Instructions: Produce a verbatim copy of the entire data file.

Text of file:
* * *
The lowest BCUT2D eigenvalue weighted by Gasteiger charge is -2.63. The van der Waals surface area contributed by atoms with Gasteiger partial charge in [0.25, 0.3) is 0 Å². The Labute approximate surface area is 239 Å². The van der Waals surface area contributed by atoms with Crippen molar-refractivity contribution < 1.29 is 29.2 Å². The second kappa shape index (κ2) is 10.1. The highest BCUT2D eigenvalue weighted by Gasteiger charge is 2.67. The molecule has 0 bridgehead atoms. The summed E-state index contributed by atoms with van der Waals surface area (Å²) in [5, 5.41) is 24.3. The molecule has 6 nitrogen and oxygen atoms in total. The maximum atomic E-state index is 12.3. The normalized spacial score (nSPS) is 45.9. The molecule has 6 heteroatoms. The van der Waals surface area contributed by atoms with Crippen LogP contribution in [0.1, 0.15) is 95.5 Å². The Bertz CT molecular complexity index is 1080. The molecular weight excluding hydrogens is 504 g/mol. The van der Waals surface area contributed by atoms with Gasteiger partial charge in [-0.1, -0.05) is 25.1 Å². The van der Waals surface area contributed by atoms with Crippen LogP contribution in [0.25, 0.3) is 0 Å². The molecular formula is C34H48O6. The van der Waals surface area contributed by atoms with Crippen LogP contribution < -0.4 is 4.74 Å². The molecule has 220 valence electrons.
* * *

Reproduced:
The lowest BCUT2D eigenvalue weighted by Gasteiger charge is -2.63. The van der Waals surface area contributed by atoms with Gasteiger partial charge in [0.25, 0.3) is 0 Å². The Labute approximate surface area is 239 Å². The van der Waals surface area contributed by atoms with Crippen molar-refractivity contribution < 1.29 is 29.2 Å². The second kappa shape index (κ2) is 10.1. The highest BCUT2D eigenvalue weighted by Gasteiger charge is 2.67. The molecule has 0 bridgehead atoms. The summed E-state index contributed by atoms with van der Waals surface area (Å²) in [5, 5.41) is 24.3. The molecule has 6 nitrogen and oxygen atoms in total. The maximum atomic E-state index is 12.3. The normalized spacial score (nSPS) is 45.9. The molecule has 6 heteroatoms. The van der Waals surface area contributed by atoms with Crippen LogP contribution in [0.1, 0.15) is 95.5 Å². The Bertz CT molecular complexity index is 1080. The molecular weight excluding hydrogens is 504 g/mol. The van der Waals surface area contributed by atoms with Gasteiger partial charge in [-0.1, -0.05) is 25.1 Å². The van der Waals surface area contributed by atoms with Crippen LogP contribution in [0.25, 0.3) is 0 Å². The molecular formula is C34H48O6. The van der Waals surface area contributed by atoms with Crippen LogP contribution < -0.4 is 4.74 Å². The molecule has 220 valence electrons.